Turkey is a free-market country that has strong industry, agriculture and service sectors. According to the World Bank, Turkey has the 18th largest economy in the world.
Turkey is ranked number seven on the Bisignis Institute's Emerging Market Energy Security Growth Prosperity Index®.
In history, Turkey stood as the center of the Ottoman Empire. Turkey as we now know it was established in the 1920s.
In the late 1700s, the United States formally established diplomatic relations with Turkey (the Ottoman Empire at the time).
Within Turkey’s borders lies Mount Ararat, famous for its place in the Noah’s Ark story in the Bible.
One of Turkey’s biggest strengths is its geographic location. Turkey serves as a gateway (and gatekeeper) to the Caspian Sea.
Turkey’s geography places it in the unusual position of being a part of both Europe and Asia.
Istanbul, with a population of almost 13 million, is situated in the “European part” of Turkey.
Income per capita has grown a staggering near-300 percent in just ten years. However, unemployment is relatively high in Turkey (over 9 percent).
The government has tried to privatize state-owned companies, which have included banking, transportation and communication companies.
The number of entrepreneurs in Turkey is growing. The role of the entrepreneurs has been positive for the Turkish economy.
The World Bank has noted that Turkey was the only country in OECD that didn’t bail out its banks during the 2007-2008 financial crisis.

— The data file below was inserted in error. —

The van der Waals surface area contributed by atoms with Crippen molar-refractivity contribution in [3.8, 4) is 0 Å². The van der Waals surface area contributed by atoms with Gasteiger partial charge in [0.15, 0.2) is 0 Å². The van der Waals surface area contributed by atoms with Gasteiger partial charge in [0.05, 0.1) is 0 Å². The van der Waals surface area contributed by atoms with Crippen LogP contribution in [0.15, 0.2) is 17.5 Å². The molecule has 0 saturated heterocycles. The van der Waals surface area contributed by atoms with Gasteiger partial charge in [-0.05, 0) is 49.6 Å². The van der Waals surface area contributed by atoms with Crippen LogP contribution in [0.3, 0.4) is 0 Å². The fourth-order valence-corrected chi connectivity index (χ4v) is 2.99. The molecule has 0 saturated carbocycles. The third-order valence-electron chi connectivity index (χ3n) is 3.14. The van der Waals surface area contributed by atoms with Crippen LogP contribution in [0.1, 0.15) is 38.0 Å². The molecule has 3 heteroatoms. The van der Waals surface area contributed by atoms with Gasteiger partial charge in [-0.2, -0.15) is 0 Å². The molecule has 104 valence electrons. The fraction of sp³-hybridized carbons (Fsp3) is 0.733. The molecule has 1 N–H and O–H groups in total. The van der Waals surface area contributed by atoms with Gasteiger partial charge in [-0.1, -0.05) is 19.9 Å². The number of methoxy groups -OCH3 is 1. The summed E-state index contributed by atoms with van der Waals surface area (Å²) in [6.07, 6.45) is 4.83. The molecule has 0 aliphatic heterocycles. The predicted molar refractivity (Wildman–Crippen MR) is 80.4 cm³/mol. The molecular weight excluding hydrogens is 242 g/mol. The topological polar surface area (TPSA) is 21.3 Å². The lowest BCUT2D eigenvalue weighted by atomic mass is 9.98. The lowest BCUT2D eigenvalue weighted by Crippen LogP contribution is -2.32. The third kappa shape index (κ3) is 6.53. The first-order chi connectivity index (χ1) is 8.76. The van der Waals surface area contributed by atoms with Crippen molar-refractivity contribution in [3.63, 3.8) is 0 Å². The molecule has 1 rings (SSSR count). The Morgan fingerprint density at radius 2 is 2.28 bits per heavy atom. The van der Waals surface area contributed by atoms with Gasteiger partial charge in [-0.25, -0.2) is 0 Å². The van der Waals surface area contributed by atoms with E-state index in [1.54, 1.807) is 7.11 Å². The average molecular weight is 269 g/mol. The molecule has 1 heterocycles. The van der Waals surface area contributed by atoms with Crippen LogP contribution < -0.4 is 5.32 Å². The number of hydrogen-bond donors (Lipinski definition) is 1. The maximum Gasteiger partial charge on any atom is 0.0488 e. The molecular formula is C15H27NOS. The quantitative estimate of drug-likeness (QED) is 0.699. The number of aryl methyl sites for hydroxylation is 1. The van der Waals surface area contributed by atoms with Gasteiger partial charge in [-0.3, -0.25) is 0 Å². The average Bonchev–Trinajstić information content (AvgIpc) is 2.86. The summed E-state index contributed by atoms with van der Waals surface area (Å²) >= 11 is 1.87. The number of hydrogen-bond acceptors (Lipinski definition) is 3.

The Baku-Tbilisi-Ceyhand oil pipeline was open for business in 2006. The pipeline was seen by some as a game changer for Turkey’s economic growth.
In 1999, the European Union accepted Turkey as a candidate for membership.
To become a candidate for the EU, Turkey had to make systemic changes. Those changes included getting rid of the death penalty, cracking down on torture, and changing the criminal laws. Turkey also tried to reform women’s rights and policies related to its Kurdish minority population.
Full membership in the EU could come as early as 2015.
Turkey has membership in a number of international organizations. These memberships include: Black Sea Economic Cooperation Council; Council of Europe; Euro-Atlantic Partnership Council; G-20; IMF; Organization for Economic Cooperation and Development; Organization for Security and Cooperation in Europe; Organization of Islamic Cooperation; World Bank; and WTO.
The U.S. and Turkey are considered as having a close alliance. Much of that alliance started with theTruman Doctrine on July 12, 1947.
Issues that the U.S. and Turkey work together on include regional stability, security, trade, and promoting human rights.
In 2011, trade between Turkey and the United States was at almost $20 billion. Imports from Turkey to the U.S. reached $5.2 billion, and exports from the U.S. to Turkey were at $14.6 billion.
America exports airplanes, iron, steel, food, oil, cotton, and machines to Turkey. Turkey exports cars, machines, iron, steel, food and marble to the U.S.
Turkey supported the United States in both Iraq wars.